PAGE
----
CONSIDERATIONS ON CONFLICTS BETWEEN MAN AND MAMMALIAN CARNIVORES IN THE BRAZILIAN AMAZON.
Emiliano Esterci Ramalho, Elildo A. R. Carvalho Jr., Martin B. Main

The Amazon covers more than half of the Brazilian national territory, it is home to 18 of the 27 species of carnivores that live in Brazil and it is extremely important for the conservation of these animals due to its good state of conservation, wide territorial extension, unique and diverse ecological characteristics, low population density and connectivity with other biomes. This diversity of characteristics is reflected in different scales and types of conflict between humans and carnivores. In this chapter we review conflicts between carnivorous mammals and man in Amazon to understand where, when and why they occur, determine which species are most susceptible, and identify gaps in knowledge.


Which species are involved the most in conflicts in Amazon?

The species of carnivores most frequently associated with conflicts with man in Amazon are those of large size of the families Felidae and Mustelidae.  jaguar (Panthera onca), puma (Puma concolor) and giant otter (Pteronura brasiliensis). In the case of large cats, conflicts are related to real or perceived impacts on domestic animal breeding, but also to the perception that these species pose a risk to human safety (Michalski et al. 2006, Carvalho Jr. & Pezutti 2010, Ramalho 2012, Macedo et al. 2013). The Giant Otter on the other hand is involved in conflicts with fishermen because in their view the species damages fishing material hinders activity and competes for fishing resources (Lima 2009, Rosas-Ribeiro 2009, Michalski et al. 2012).Other carnivorous species such as small cats and dogs also engage in smaller scale conflicts with humans (Naughton-Treves & Salafsky 2004).


2 Children from Medicilância PA - Brazil, playing next to amazonic jaguar killed by a local resident.


*This image is copyright of its original author




Predation of domestic animals in Amazon.

Available evidence indicates that the impact of predation on cattle herds in the Amazon is extremely low. For example in the Alta Floresta region (MT), losses attributed to predation by carnivores represented 0.26 to 1.24% of the cattle herd size (Michalski et al. 2006) and in the Transamazonica and Xingu region (PA), losses represented only 0.58% of the regional herd size (Carvalho Jr, unpublished data). These values are similar to those reported for other Brazilian biomes (e.g., Azevedo and Murray 2007, Palmeira et al. 2008) and indicate that low levels of predation are usually the rule. Other causes of mortality and minimal investments in management and adoption of new technologies have an immensely greater impact on productivity and return on livestock investments (Arima et al. 2005, Siegmund-Schulze et al. 2007, Minervino et al. 2008). However this does not mean that the losses are negligible for the individuals harmed. The relative impact of predation depends largely on the economic conditions of the individual and his social group (Oli et al. 1994). In this sense, small traditional producers are particularly vulnerable. These populations live with carnivorous mammals at a much higher intensity than most other social groups in the Amazon living in low population densities in environments that are little altered and generally contiguous to large extensions of natural habitat (Lima & Pozzobon 2005). In addition, small producers suffer proportionally greater losses because they are decapitalized and have small herds kept for subsistence or savings for eventual needs (Oli et al. 1994, Palmeira & Barrella 2007, Siegmund-Schulze et al. 2007.)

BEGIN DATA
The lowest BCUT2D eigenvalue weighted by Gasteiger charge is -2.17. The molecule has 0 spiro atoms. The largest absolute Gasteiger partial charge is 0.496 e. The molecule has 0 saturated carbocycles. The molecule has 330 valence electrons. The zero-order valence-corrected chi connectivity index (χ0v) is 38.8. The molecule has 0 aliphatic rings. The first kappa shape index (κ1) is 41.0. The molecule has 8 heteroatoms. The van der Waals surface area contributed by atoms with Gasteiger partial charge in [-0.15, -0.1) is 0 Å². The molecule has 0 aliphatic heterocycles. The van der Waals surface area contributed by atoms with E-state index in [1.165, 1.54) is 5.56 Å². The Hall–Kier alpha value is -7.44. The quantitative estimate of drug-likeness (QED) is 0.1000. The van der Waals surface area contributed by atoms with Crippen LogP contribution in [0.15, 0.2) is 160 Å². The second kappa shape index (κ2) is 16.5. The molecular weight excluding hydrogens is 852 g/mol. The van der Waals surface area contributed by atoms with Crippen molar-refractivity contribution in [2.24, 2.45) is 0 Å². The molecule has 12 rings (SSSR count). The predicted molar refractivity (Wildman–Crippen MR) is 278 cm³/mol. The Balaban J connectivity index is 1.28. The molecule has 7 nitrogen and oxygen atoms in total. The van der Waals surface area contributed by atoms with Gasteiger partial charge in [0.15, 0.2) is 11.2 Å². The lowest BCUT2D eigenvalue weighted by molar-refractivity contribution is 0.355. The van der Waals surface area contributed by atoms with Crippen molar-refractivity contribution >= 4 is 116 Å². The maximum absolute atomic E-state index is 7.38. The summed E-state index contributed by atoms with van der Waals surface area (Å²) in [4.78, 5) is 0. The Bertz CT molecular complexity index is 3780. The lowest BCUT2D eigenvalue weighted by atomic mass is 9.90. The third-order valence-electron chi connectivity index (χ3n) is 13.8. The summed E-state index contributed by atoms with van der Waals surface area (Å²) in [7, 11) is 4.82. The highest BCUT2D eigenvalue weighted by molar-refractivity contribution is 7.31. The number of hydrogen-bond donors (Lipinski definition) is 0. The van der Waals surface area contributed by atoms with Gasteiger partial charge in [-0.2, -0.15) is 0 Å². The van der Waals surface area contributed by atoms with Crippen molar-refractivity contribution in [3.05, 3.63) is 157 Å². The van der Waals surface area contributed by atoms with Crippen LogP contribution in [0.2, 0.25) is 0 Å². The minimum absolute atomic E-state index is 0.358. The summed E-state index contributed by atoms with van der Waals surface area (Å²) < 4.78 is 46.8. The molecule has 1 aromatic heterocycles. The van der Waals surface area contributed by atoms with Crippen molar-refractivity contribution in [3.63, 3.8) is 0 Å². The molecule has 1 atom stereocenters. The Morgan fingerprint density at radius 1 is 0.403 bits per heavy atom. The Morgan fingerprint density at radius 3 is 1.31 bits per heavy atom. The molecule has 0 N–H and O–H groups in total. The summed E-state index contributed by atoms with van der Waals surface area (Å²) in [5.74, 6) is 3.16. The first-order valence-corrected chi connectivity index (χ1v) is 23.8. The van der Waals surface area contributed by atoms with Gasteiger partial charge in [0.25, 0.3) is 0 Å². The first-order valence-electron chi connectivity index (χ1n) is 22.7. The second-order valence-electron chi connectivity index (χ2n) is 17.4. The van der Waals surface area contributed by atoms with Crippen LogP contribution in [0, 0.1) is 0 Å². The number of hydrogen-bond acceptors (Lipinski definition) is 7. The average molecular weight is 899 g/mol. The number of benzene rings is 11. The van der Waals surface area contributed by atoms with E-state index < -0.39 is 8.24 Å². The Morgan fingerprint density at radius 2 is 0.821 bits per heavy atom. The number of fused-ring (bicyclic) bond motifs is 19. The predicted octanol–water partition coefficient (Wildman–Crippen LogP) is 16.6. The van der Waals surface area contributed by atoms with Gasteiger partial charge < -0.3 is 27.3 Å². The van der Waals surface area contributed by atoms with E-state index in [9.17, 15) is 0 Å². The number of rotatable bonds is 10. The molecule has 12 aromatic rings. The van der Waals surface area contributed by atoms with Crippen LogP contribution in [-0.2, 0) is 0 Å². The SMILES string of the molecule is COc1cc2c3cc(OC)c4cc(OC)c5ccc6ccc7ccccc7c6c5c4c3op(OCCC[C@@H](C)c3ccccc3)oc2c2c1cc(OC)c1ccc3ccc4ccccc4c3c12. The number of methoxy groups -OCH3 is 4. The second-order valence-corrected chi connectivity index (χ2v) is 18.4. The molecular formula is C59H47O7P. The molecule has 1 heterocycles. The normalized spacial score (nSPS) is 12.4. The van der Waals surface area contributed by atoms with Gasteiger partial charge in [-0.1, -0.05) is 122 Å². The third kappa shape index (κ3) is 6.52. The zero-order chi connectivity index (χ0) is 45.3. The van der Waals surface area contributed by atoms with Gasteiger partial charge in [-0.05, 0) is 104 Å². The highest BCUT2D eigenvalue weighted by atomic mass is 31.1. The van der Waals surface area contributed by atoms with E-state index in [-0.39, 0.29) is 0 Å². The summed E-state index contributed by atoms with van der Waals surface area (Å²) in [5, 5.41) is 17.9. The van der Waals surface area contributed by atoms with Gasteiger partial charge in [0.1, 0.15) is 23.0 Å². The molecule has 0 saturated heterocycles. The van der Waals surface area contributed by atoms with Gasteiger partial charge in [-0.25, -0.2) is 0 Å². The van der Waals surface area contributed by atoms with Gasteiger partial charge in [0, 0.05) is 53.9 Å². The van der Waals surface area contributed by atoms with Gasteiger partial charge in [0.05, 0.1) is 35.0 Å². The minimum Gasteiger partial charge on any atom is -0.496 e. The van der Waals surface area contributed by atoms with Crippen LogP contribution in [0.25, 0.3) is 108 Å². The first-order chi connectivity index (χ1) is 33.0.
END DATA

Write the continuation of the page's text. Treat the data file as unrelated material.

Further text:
Risks of attacks of carnivorous mammals ( including jaguars )

Some conducts related to people's safety are especially important for the observation of wild carnivores. Different animal species allow different approach distances before they feel threatened. Once a certain safe distance is broken the animal will try to reestablish it by running away or demonstrating in some way that the "invader" must move away. In this way, the observation of the fauna must respect this distance, because any attempt to diminish it in an improper way may cause damage to both people and animals.

Getting animals accustomed to human presence by means of the ceva ( feeding of wild animals ) is a practice that should definitely be avoided, since the animal can get used to human presence by relating it to food, which in turn can significantly reduce the safety distance ( see Annex 4 for a new ordinance that establishes standards for the observation of jaguars in the northern Pantanal ). In the case of small species, the risk of an attack with serious injuries is low but in the case of large carnivores such as Jaguars, Pumas or Maned wolves the risk of serious accidents is high and can even lead to death (Burns & Howard 2003; Gurung et al. 2008; Kruuk 2002; Paula et al. 2008, Campos Neto et al. 2011).

Whenever possible the animals should be observed by a vehicle, boat or observation tower in order to prevent accident risks (See Annex IV for the new Consema standards on jaguars observation in Mato Grosso ). In walking tours through trails the group must remain cohesive and in the case of observation of any large carnivore, maintain a safe distance until the animal leaves the site. Respecting some basic rules the observation of carnivore mammals in free life is a completely safe and extremely pleasurable activity stimulating the conservation of wild carnivores on private properties which dominate the landscape in most of the areas where these species occur in Brazil.